In response to a Letter Request filed on August 31, 2012 by a coalition of major broadcast groups headed by Univision Communications [See Dec. 11, 2012 Blog Post],  the Federal Communications Commission's Media Bureau has now invited comments from the public on the matter of changing  its long-standing policy concerning foreign entities or persons owning more than 25% of a U.S. broadcast company.  Specifically, the FCC Public Notice states that the Coalition Letter "asks the Commission to clarify that it will conduct a substantive, facts and circumstances evaluation of proposals for foreign investment in excess of 25 percent in the parent company of a broadcast licensee, consistent with and in furtherance of its authority under" Section 310(b)(4) of the Communications Act.

Unfortunately, even if answered in the affirmative, the only result will be a new procedural posture which says that the Commission will actually consider applications from foreign entities -- an action which the law now requires it to do anyway.  The contextual background leading to this is instructive:  for the last 70 years, with one exception,  the FCC has followed a "sub silentio" policy of not considering such applications.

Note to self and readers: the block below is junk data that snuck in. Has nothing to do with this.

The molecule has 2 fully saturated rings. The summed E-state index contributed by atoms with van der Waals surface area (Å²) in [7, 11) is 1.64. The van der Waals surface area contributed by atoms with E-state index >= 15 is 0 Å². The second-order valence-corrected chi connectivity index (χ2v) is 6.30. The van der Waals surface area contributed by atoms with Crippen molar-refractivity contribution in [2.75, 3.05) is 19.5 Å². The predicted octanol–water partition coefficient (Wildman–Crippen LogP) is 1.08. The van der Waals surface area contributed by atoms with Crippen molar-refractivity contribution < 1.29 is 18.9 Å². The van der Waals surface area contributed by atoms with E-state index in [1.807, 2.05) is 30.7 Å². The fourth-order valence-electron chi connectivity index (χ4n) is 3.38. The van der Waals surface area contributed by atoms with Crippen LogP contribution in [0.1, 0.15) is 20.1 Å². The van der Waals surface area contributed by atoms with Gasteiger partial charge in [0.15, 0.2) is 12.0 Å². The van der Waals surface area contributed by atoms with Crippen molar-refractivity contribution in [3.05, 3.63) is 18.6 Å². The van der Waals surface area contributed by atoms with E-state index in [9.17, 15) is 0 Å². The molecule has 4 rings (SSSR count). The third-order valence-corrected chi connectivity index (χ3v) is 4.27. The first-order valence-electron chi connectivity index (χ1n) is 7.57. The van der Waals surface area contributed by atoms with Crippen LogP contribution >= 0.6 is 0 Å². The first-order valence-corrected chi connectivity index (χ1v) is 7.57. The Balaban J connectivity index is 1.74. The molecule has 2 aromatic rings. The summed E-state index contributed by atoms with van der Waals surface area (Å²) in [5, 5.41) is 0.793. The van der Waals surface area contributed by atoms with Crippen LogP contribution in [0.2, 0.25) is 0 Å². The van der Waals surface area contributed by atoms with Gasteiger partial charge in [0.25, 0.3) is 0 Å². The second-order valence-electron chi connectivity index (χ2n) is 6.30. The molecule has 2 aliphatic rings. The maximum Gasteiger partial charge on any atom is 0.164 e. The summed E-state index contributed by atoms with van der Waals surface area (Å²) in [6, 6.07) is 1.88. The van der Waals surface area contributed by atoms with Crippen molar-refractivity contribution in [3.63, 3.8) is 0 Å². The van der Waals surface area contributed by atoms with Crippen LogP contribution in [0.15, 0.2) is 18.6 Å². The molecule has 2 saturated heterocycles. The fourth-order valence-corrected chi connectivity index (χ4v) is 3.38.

So, an affirmative response would certainly be a step in the right direction.   The outcome, however -- if limited as we would expect to the specific nature of the inquiry -- will not adopt any standard for permitting foreign ownership above 25 percent such as is already in play for all telecom companies licensed by the FCC.  Rather, it will only give those willing to challenge the status quo an opening to convince the Commission why it should allow a foreign entity to control American broadcast companies.

Although the Public Notice itself makes no statement on the merits of the issue, Commissioner Ajit Pai is firmly in support [Click Here].  Why no other Commissioner has taken a position, including the Chairman, remains somewhat of an unknown; particularly since, in this Blogger's view, the request is nothing more than a reaffirmation of what the law and judicial precedent require the FCC to do already. 

Comments are due April 15 and reply comments April 30.